This type of exercise requires them to practice argumentation, concession, critical thinking, marshalling of evidence and organization.  It also requires them to read experts before “jumping” to conclusions that they cannot prove.

Tomorrow we’ll discuss how to use Room for Debate as a means by which students can respond to their peers.  Here’s a preview of the debate topic: How the Future Looks from High School

Weekend Pop Culture: Thanksgiving

Welcome to our pre-Thanksgiving pop culture bash.  Looking for something in the spirit of Thanksgiving?  Something still rigorous?  Something that could stop the tedium of the days before a holiday break?  Look no further.  Today we review blogs, articles and infographics with all of that in mind.  Think about it as a mini Thanksgiving buffet.

Infographics

What’s Cooking on Thanksgiving Infographic-The New York Times

Even though it’s from 2009, this infographic is still interesting commentary.  It reviews the most searched Thanksgiving recipes and then provides state statistics.

Questions for Discussion:  

  • Identify the argument about the intersection of technology and Thanksgiving.
  • Identify the argument made about location and food preference.

Articles

Restaurants on Thanksgiving: 14 million Expected to Dine Out this Year  The Huffington Post

A short article with visual about the reasons behind dining out for Thanksgiving in 2011.

Questions for Classroom Discussion:

  • Identify the argument(s) about modern Thanksgiving celebrations.
  • What does this suggest about American culture and dining out?
  • Does dining out change the Thanksgiving experience?

Note to Self: You may even want to use The New Yorker’s cover from this past week since it’s a Thanksgiving meal inside of a cafe.

Read more

Weekend Pop Culture: Thanksgiving

 

It’s the most wonderful time of the year.  Regardless of what anyone says, nothing tops Thanksgiving.  Nothing.  In light of the holiday this coming week it seemed appropriate to pull some Thanksgiving related materials for you to use in class.  We’ll even throw in some Black Friday material too.

Thanksgiving Political Cartoons

We posted on image analysis during the month of September.  Treat political cartoons similarly.  The National Archives has a ready to use cartoon analysis form. Here are some general ideas for political cartoons:

  • Give students choice.  It’s hard to guarantee similar knowledge base from all students so offer a range of topics.
  • Have students consider political cartoons in the following categories:
    • Format: Describe the background/foreground and speak to simplicity/complexity.
    • Point of view: Character appearance? Nice/kind or ugly/grotesque?
    • Text: How do labels/speech (balloons/captions) convey ideas?
    • Purpose: Serious message or Entertainment?

Some Thanksgiving Cartoon Resources:

“The GOP run amok” by John Cole

The Thanksgiving Deficit Duel” by Daryl Cagle

“Occupy Plymouth Rock” by Rick McKee

The Cagle Post Thanksgiving 2011 by varied cartoonists

 

The Week and The Cagle Post are both great resources for political cartoons for any “occasion.”  You may even choose to have students construct a precis paragraph over a cartoon or series of cartoons to synthesize viewing, discussion and writing.

Check back tomorrow for articles, blog posts and infographics!

Weekend Tech: Tweets are #funny

Twitter is funny.  Actually, The Onion’s tweets are funny.  And idislikestephen, and monkeysee, and David Pell, and…you get the point.  I troll Twitter looking for my humorous “tweet” fix on a semi-regular basis.  I’m not sure it’s as bad as my coffee problem, but it’s a habit.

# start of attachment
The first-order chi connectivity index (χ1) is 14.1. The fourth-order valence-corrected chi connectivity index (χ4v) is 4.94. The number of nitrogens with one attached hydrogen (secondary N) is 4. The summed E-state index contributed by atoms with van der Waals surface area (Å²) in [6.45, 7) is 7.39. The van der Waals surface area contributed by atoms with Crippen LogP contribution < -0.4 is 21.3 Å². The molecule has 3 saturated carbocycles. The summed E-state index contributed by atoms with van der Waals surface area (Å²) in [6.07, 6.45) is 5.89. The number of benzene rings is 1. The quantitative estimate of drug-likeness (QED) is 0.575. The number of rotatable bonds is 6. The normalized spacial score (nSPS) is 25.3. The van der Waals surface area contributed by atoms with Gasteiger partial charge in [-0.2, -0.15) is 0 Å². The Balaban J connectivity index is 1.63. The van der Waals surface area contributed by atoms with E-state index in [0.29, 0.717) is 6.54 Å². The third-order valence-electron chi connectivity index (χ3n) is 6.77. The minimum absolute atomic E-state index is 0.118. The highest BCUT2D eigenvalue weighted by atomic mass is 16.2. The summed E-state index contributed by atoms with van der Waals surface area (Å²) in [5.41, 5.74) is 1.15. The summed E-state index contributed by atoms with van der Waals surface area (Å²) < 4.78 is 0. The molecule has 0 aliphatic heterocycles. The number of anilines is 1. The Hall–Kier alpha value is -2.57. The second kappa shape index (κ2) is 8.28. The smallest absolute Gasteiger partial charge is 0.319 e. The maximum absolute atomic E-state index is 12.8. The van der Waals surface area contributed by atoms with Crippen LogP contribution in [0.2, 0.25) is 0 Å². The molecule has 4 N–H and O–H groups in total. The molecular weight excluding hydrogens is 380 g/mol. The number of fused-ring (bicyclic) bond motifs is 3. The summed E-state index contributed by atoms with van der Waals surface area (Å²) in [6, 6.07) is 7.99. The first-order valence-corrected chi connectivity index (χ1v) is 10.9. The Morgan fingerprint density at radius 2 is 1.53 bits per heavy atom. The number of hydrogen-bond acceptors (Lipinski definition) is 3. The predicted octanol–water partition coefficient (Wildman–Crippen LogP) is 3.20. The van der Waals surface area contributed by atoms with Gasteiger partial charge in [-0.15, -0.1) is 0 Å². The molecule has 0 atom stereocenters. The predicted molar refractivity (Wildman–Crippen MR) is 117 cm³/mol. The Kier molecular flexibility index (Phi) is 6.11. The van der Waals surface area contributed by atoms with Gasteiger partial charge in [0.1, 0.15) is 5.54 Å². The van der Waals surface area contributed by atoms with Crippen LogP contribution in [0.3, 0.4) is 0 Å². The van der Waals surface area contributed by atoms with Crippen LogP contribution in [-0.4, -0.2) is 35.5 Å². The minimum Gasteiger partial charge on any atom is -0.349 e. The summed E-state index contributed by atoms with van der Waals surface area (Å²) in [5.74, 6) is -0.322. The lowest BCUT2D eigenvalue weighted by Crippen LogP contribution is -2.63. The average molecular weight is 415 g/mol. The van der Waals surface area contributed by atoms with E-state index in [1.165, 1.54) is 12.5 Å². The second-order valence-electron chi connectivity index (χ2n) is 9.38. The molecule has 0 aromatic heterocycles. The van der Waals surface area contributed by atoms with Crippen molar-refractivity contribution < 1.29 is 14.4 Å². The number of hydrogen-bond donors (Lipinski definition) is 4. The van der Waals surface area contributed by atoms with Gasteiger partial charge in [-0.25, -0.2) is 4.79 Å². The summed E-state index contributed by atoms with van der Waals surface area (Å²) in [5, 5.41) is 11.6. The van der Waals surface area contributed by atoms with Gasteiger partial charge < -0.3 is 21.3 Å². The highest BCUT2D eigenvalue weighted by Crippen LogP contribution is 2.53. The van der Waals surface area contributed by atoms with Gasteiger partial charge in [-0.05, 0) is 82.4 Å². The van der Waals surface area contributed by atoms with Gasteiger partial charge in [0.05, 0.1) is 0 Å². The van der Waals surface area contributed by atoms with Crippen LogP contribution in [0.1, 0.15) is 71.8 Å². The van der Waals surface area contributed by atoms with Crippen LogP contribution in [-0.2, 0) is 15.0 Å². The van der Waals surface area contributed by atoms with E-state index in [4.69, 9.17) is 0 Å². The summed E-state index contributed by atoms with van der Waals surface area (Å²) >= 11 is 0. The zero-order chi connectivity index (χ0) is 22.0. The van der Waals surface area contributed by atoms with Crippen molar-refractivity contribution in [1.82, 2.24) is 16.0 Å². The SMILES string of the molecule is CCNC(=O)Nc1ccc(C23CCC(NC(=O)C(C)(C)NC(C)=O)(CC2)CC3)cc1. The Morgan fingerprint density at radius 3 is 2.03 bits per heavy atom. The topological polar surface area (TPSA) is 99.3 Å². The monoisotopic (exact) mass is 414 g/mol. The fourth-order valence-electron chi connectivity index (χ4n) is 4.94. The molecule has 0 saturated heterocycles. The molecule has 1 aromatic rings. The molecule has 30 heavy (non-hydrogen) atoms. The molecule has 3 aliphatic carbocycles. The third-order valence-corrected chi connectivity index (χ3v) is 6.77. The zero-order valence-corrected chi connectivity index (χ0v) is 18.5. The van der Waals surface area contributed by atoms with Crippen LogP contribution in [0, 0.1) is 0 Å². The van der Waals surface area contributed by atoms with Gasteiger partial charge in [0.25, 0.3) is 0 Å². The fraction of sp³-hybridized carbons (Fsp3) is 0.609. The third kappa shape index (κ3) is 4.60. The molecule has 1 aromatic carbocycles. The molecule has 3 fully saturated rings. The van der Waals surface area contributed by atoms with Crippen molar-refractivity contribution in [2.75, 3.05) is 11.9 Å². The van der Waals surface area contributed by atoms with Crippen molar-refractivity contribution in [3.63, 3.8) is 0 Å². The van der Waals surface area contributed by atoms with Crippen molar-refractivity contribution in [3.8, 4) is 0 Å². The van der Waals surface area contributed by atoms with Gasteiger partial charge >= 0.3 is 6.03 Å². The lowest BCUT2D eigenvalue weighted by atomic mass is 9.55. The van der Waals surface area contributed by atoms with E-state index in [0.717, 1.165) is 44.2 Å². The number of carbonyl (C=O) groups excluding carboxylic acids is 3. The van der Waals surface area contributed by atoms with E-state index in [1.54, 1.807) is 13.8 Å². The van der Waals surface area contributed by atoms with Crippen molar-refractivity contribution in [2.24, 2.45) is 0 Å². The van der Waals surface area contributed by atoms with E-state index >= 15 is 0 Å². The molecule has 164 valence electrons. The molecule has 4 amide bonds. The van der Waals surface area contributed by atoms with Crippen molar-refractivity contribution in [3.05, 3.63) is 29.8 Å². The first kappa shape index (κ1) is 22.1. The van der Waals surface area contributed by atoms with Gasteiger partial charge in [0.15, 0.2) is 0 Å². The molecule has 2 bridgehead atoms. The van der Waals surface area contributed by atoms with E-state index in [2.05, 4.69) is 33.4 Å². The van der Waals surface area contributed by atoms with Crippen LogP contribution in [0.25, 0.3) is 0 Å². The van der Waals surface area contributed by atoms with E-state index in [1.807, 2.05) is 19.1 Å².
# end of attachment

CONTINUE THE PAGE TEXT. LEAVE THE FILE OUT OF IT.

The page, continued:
The New York Times ran a story this past Sunday entitled Writer’s New Form: Tweet-Up Comedy.  It’s a great read about how writers for late night talk shows use Twitter as their testing ground for zingers.  It is entirely possible, after reading it, that I spent several hours on Twitter scouring these types of tweets while snorting in an incredibly unattractive way. Read more

Weekend Pop Culture: Starbucks and Create Jobs for USA

To recap, yesterday we discussed Starbucks’ initiative Create Jobs for USA.  Yesterday’s post was all about how to use the language of the website,

infographics and video to analyze images, argument and language.   Today will be a conversation about how to use the media’s coverage to teach media literacy and practice critical thinking and writing skills through synthesis.

Pose the following synthesis question to your students:

What moral or ethical considerations should be part of a movement like Create Jobs for America when partnered with a larger corporation like Starbucks?

 

Before having them construct an persusaive paragraph or thesis statement have them review the different perspectives below.  You might even consider using QR stations with the information below if you feel so inclined!

 

WYNC Q&A with Schultz

Insightful Q&A that examines point of view and argument from Starbucks’ CEO Howard Schultz. .  For a more detailed discussion of how to introduce Q&A’s in class see our post about the NBA lockout.  See the excerpt below.

 

Questions to pose for discussion and/or written response:

  1. Identify Schultz’s primary argument.
  2. What is evident about Howard Schultz based on his responses?  What do you know about him as an individual, a CEO and an American?

NPR-Starbucks Hopes to Kick-Start Job Creation

NPR provides a useful overview along with several interviews from microfinanciers and economists.  It offers a perspective that is not only driven by the voice of Starbucks.

Questions to pose for discussion and/or written response:

  1. Discuss the importance of including Mark Pinksy’s point of view.  What impact does it have on the story?
  2. What is the argument identified about private corporations and responsibility to the American public?

Huffington Post-Small Businesses to Lawmakers: Give Us Some Credit!

A Pro-Create Jobs for USA piece with a distinctive voice/tone.  It’s a great piece for students in terms of identifying point of view, argument and how language contributes to tone.

Questions to pose for discussion and/or written response:

  1. Identify the tone of the author.  Identify three words that contribute to this tone and explain their role in constructing his point of view.
  2. Discuss the author’s argument?  How does informal language and “anecdotal” evidence help to strengthen his claim?